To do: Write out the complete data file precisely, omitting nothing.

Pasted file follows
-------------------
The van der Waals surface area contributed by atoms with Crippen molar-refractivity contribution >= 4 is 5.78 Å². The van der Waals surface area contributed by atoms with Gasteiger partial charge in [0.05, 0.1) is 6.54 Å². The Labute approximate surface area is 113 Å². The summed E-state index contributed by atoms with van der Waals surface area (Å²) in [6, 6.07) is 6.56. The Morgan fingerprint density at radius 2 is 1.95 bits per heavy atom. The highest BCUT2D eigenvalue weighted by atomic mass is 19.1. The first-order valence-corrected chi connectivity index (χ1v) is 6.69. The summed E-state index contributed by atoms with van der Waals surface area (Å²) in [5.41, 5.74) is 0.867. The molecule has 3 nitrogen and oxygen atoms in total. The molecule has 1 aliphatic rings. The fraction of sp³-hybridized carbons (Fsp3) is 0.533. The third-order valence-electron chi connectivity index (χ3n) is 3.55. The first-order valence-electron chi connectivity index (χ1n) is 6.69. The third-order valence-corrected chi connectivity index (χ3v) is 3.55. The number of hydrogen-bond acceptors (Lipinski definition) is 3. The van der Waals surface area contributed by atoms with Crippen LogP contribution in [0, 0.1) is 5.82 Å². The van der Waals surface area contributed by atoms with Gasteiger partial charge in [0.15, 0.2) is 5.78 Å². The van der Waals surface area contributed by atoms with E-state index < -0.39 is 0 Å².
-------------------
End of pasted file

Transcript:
The van der Waals surface area contributed by atoms with Crippen molar-refractivity contribution >= 4 is 5.78 Å². The van der Waals surface area contributed by atoms with Gasteiger partial charge in [0.05, 0.1) is 6.54 Å². The Labute approximate surface area is 113 Å². The summed E-state index contributed by atoms with van der Waals surface area (Å²) in [6, 6.07) is 6.56. The Morgan fingerprint density at radius 2 is 1.95 bits per heavy atom. The highest BCUT2D eigenvalue weighted by atomic mass is 19.1. The first-order valence-corrected chi connectivity index (χ1v) is 6.69. The summed E-state index contributed by atoms with van der Waals surface area (Å²) in [5.41, 5.74) is 0.867. The molecule has 3 nitrogen and oxygen atoms in total. The molecule has 1 aliphatic rings. The fraction of sp³-hybridized carbons (Fsp3) is 0.533. The third-order valence-electron chi connectivity index (χ3n) is 3.55. The first-order valence-electron chi connectivity index (χ1n) is 6.69. The third-order valence-corrected chi connectivity index (χ3v) is 3.55. The number of hydrogen-bond acceptors (Lipinski definition) is 3. The van der Waals surface area contributed by atoms with Crippen LogP contribution in [0, 0.1) is 5.82 Å². The van der Waals surface area contributed by atoms with Gasteiger partial charge in [0.15, 0.2) is 5.78 Å². The van der Waals surface area contributed by atoms with E-state index < -0.39 is 0 Å².